Recently issued Government Regulation (PP) No. 17/2020 on the management of civil servants is another seismic shift undermining Indonesia’s democratic checks and balances.
PP No. 17/2020 basically gives the president full power and arbitrary authority to promote, demote or fire any civil servant. The vice chair of the Civil Service Commission (KASN), Tasdik Kisnarto, gave a rather nonsensical reason for granting this micro-management authority to the president. He claims that the president can take over civil service appointments if the merit system is abused.
This is an absurd reason, giving an individual such arbitrary powers over a merit system already in place. Basic logic calls for removing the merit system’s flaws, not giving one individual arbitrary power to supersede it.
The Jakarta Post published an apt editorial “Fight COVID-19, not critics”, on the relative silence regarding a certain creeping authoritarianism, felt especially in President Joko “Jokowi” Widodo’s second term.
Of course, the government can say every day that it sees challenges from the opposition, with some very vicious rhetoric being voiced in public. Government spokespersons point to this as a clear sign of their open and free democratic attitude.
This, however, is a façade to a more disconcerting political culture that seems to have taken root lately. The policy and political debates are quite freely conducted among the elites. Elite opposition with political and financial power can make harsh challenges, even often stating untruths with impunity. Only to be co-opted later for a position within government.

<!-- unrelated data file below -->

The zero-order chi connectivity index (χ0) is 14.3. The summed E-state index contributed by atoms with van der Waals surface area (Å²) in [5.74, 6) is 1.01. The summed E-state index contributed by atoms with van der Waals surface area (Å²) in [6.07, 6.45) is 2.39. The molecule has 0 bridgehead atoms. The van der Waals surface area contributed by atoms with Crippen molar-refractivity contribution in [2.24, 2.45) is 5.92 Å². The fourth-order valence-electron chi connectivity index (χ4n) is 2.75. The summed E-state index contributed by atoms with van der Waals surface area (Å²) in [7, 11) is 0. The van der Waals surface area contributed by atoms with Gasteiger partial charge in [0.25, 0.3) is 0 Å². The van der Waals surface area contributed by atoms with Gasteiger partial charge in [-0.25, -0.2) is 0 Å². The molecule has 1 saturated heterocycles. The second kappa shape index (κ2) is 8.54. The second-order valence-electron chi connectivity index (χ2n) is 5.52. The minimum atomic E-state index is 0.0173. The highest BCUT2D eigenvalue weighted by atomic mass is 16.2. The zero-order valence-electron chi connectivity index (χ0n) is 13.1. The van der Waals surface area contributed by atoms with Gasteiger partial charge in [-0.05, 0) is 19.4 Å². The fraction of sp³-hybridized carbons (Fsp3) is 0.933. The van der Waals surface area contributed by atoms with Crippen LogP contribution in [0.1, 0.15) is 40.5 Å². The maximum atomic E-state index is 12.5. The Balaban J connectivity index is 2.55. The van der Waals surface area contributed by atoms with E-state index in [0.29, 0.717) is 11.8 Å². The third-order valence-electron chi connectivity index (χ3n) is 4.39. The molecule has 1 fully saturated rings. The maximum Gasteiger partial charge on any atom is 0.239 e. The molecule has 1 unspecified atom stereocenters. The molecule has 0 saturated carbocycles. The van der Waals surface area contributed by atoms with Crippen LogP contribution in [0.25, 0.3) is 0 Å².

Meanwhile, genuine criticism backed with argument and data from regular people can be silenced through foul methods both legal and illegal as in the case of Ravio Patra. It is still unknown who hacked Ravio’s phone to spread fabricated messages from him calling for unrest.
The bigger concern, however, is the favorite cudgel used by those in power to silence their critics: the infamous 2008 Information and Electronic Communications (ITE) Law. Observers have noted an increasing frequency in the usage of this defamation law in recent years.
On top of these, the well-intentioned government is bulldozing forward to set up and implement seriously flawed policies. The most recent is the omnibus bills, which again give arbitrary powers to the executive to operate above the regulatory framework.
The recent omnibus bills are the tip of the iceberg on top of problematic laws that the legislature has been trying to push forward in the past few years. As noted by Kevin Evans in this paper last year (“The danger of lame ducks rushing all those laws”) where he cited the revision of the Criminal Code (KUHP), which among many other problems grants powers to the state to encroach widely on the private lives of its citizens, the law weakening the Corruption Eradication Commission (KPK), to “drafts seeking to redefine economic rights governing natural resources”.